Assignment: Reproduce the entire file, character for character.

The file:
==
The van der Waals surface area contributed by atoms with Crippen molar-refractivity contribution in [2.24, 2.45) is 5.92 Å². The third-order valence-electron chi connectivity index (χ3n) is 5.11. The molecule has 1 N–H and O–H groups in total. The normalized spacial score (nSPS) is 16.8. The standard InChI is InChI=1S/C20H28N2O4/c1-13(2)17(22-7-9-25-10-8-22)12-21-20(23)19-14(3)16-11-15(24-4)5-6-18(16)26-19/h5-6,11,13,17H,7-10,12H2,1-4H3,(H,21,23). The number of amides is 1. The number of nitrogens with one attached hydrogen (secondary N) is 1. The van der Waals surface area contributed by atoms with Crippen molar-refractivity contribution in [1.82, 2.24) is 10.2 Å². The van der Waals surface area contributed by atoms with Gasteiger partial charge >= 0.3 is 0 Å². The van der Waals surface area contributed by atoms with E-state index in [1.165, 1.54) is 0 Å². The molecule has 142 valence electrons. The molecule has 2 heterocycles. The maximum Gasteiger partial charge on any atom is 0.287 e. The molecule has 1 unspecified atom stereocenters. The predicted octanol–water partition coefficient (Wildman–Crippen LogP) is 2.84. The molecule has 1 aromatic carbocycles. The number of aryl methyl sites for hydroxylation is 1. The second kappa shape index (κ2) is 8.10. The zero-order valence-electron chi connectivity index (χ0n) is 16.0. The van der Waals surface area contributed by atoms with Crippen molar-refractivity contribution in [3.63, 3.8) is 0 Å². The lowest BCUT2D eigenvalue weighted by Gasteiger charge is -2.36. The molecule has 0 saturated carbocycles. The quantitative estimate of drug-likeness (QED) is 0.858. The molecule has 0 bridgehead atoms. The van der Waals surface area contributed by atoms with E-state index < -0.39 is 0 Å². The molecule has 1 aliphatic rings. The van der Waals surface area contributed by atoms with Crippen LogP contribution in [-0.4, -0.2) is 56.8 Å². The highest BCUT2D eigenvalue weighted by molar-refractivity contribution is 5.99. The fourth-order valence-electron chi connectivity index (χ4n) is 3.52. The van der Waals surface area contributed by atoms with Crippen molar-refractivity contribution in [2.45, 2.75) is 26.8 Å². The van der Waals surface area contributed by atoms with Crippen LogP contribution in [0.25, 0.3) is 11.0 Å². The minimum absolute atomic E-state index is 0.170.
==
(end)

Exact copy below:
The van der Waals surface area contributed by atoms with Crippen molar-refractivity contribution in [2.24, 2.45) is 5.92 Å². The third-order valence-electron chi connectivity index (χ3n) is 5.11. The molecule has 1 N–H and O–H groups in total. The normalized spacial score (nSPS) is 16.8. The standard InChI is InChI=1S/C20H28N2O4/c1-13(2)17(22-7-9-25-10-8-22)12-21-20(23)19-14(3)16-11-15(24-4)5-6-18(16)26-19/h5-6,11,13,17H,7-10,12H2,1-4H3,(H,21,23). The number of amides is 1. The number of nitrogens with one attached hydrogen (secondary N) is 1. The van der Waals surface area contributed by atoms with Crippen molar-refractivity contribution in [1.82, 2.24) is 10.2 Å². The van der Waals surface area contributed by atoms with Gasteiger partial charge >= 0.3 is 0 Å². The van der Waals surface area contributed by atoms with E-state index in [1.165, 1.54) is 0 Å². The molecule has 142 valence electrons. The molecule has 2 heterocycles. The maximum Gasteiger partial charge on any atom is 0.287 e. The molecule has 1 unspecified atom stereocenters. The predicted octanol–water partition coefficient (Wildman–Crippen LogP) is 2.84. The molecule has 1 aromatic carbocycles. The number of aryl methyl sites for hydroxylation is 1. The second kappa shape index (κ2) is 8.10. The zero-order valence-electron chi connectivity index (χ0n) is 16.0. The van der Waals surface area contributed by atoms with Crippen molar-refractivity contribution in [3.63, 3.8) is 0 Å². The lowest BCUT2D eigenvalue weighted by Gasteiger charge is -2.36. The molecule has 0 saturated carbocycles. The quantitative estimate of drug-likeness (QED) is 0.858. The molecule has 0 bridgehead atoms. The van der Waals surface area contributed by atoms with E-state index < -0.39 is 0 Å². The molecule has 1 aliphatic rings. The van der Waals surface area contributed by atoms with Crippen LogP contribution in [-0.4, -0.2) is 56.8 Å². The highest BCUT2D eigenvalue weighted by molar-refractivity contribution is 5.99. The fourth-order valence-electron chi connectivity index (χ4n) is 3.52. The van der Waals surface area contributed by atoms with Crippen molar-refractivity contribution in [2.45, 2.75) is 26.8 Å². The van der Waals surface area contributed by atoms with Crippen LogP contribution in [0.25, 0.3) is 11.0 Å². The minimum absolute atomic E-state index is 0.170.